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Metro logoA Self-Guided Tour
of the Moscow Metro

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To view any photo at full size, click on it. All photos are, unless otherwise stated, copyright Wayne and Patricia Primeau. All Rights Reserved.
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The first line "Sokolnichenskaya" (the red line on the Metro map) was opened on May 15, 1935. At that time the total length of the system was 11 km and it had 13 stations, from Sokolniki to Park Kultury. Now the line has 19 stations stretching from Yugo-Zapadnaya to Ulitsa Podbelskovo.

Kropotkinskaya stationKropotkinskaya on the red line, designed by architect Aleksei Dushkin (who also designed "Dyetsky Mir" - the Children's World department store at Lubyanka), is the most beautiful station on this line. It features clean lines and graceful columns ending in five-pointed stars on the ceiling. The station was built with an opulent use of fine marble to impress visitors to the Palace of Soviets which Stalin planned to erect on the site of the demolished Cathedral of Christ the Saviour. The marble used to clad the graceful pillars and walls of the station was taken from the Cathedral when it was destroyed. (Marble from the cathedral was also used in the construction of Krasnaya Vorota and Kuznetsky Most stations).

Board a train at Kropotkinskaya heading toward the far end of the line at Ulitsa Podbelskovo. Travel for seven stops and get off at Komsomolskaya. Komsomolskaya is a connection point between the Red line and the Brown line or the Koltsevaya or Circle line. In the station on the Red line there is a mural dedicated to the heroic workers from the Komsomol, or Young Communist League, who built both stations so named.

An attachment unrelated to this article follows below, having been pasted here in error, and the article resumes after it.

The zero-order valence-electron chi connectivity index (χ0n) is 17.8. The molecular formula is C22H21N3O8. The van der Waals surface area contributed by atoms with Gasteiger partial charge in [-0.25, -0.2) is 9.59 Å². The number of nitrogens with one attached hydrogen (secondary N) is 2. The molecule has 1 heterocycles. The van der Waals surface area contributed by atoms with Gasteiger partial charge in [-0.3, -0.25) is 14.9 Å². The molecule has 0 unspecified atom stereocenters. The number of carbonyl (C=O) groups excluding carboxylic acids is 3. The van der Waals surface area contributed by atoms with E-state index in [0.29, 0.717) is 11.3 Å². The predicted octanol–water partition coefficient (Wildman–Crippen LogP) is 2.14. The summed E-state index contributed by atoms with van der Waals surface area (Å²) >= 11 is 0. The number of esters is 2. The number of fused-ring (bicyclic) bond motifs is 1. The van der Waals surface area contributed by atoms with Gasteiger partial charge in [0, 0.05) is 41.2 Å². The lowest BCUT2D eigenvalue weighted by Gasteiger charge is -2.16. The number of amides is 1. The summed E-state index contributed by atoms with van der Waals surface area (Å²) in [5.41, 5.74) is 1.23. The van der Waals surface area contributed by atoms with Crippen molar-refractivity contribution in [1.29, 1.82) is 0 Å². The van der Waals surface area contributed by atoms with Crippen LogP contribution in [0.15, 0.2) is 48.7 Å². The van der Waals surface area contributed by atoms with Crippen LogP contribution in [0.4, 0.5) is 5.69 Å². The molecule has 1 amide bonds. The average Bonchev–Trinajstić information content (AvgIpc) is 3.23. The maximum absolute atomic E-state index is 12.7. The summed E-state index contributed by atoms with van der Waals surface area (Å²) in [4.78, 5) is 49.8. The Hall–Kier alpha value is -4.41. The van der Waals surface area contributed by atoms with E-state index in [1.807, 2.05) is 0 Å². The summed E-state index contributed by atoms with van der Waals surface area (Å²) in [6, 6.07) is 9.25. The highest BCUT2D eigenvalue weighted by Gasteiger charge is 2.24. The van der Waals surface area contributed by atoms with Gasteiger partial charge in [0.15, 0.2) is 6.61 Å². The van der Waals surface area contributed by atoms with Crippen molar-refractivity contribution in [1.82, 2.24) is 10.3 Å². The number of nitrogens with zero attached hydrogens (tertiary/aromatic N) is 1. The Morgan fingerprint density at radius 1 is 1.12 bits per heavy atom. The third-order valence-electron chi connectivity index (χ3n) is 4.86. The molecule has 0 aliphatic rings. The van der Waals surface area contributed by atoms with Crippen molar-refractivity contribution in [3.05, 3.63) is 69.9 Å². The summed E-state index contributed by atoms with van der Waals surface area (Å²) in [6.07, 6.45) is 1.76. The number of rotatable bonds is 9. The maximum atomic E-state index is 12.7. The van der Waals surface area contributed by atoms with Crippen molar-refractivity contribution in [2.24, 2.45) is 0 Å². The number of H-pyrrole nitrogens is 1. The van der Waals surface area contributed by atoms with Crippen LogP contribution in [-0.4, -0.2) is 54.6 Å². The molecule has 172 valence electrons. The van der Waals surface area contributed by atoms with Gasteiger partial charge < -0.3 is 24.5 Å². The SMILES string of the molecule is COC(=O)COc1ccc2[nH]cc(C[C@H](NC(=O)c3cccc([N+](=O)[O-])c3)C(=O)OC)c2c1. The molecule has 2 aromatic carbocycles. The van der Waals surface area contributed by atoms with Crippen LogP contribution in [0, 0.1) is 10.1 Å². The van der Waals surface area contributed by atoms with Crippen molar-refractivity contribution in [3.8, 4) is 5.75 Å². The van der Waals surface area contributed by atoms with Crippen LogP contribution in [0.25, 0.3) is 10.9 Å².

Follow the signs to the Koltsevaya line, the Circle line. Construction on the Circle line began in 1944, and the line was opened in 1952. Geographically, it mirrors the above ground street system, lying just outside of the Garden Ring. The line is 19.2 km in length with 12 stations connecting to every other line and unifying the system. It also connects with seven out of the nine railway stations in the city. One quarter of all the passengers on the Metro travel on the Circle Line, making it by far the busiest line in the system. The stations on this line were the creations of some of the USSR's most talented architects, sculptors and artists, including: A Shchusev, V Guelfreikh, M Minkus, A Duchkin, P Korine and others. Komsomolskaya station received the Grand Prize at the International Exposition in Brussels in 1958.

Komsomolskaya station on the Circle line is thought by many to be the most beautiful station on the Metro. At 55 m in length, it is also the largest. The exterior of the building is crowned with a tall steeple and a five-pointed star. It was designed by the architect A. Shchusev, the designer of Lenin's mausoleum. Its show piece is the Hall of Victory, containing elements designed by architects Shchusev, Kokorine and Zabolotnaya. The ceiling is adorned with mosaic panels designed by Korine. In these panels we see a revival of ancient techniques, their first use in Moscow. Squares of marble and granite are used as well as squares of coloured glass to honour the greatest military victories of the Russian people by creating images of Russia's most exalted heroes: Alexander Nevsky, Dmitry Donskoy, Kuzma Minin, Dmitry Pozharsky, Alexander Suvorov, Michael Kutuzov. Three additional panels glorify the achievements of the Soviet people during the Great Patriotic War: "The march of Soviet troops on November 7, 1941 on Red Square," "The taking of the Reichstag" and "Victory."

Board a train and travel two stops to Novoslobodskaya. Novoslobodskaya, also on the Brown or Circle line, designed by architects Dushkin and Strelkov, was opened in January 1952. This is my favourite station. The hall boasts a series of glowing stained glass panels incorporating floral motifs with depictions of the arts in Soviet life. These breathtaking panels were created in the studios of the Latvian Department of the Foundation for the Arts by Velandan, Krests and Ryskin, master craftsmen from Riga. At the end of the station is the motto "Peace to the whole world".